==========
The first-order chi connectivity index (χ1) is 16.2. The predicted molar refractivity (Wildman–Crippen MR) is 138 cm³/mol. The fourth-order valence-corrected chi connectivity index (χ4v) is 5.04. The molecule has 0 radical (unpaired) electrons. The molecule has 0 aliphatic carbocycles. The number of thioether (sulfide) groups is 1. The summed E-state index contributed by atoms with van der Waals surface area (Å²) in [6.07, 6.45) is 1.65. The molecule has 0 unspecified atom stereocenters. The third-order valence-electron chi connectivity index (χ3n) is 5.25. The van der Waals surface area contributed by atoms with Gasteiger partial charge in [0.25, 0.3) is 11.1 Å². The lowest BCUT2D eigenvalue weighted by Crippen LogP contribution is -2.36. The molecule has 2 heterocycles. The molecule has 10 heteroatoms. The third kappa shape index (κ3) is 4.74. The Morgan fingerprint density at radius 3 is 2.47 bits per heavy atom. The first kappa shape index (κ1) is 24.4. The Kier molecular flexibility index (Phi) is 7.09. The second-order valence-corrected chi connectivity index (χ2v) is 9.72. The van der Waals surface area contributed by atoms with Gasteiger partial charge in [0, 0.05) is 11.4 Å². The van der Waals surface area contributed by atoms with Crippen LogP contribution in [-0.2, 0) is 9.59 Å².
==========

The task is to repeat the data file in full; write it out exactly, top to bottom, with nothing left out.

The first-order chi connectivity index (χ1) is 16.2. The predicted molar refractivity (Wildman–Crippen MR) is 138 cm³/mol. The fourth-order valence-corrected chi connectivity index (χ4v) is 5.04. The molecule has 0 radical (unpaired) electrons. The molecule has 0 aliphatic carbocycles. The number of thioether (sulfide) groups is 1. The summed E-state index contributed by atoms with van der Waals surface area (Å²) in [6.07, 6.45) is 1.65. The molecule has 0 unspecified atom stereocenters. The third-order valence-electron chi connectivity index (χ3n) is 5.25. The van der Waals surface area contributed by atoms with Gasteiger partial charge in [0.25, 0.3) is 11.1 Å². The lowest BCUT2D eigenvalue weighted by Crippen LogP contribution is -2.36. The molecule has 2 heterocycles. The molecule has 10 heteroatoms. The third kappa shape index (κ3) is 4.74. The Morgan fingerprint density at radius 3 is 2.47 bits per heavy atom. The first kappa shape index (κ1) is 24.4. The Kier molecular flexibility index (Phi) is 7.09. The second-order valence-corrected chi connectivity index (χ2v) is 9.72. The van der Waals surface area contributed by atoms with Gasteiger partial charge in [0, 0.05) is 11.4 Å². The van der Waals surface area contributed by atoms with Crippen LogP contribution in [-0.2, 0) is 9.59 Å².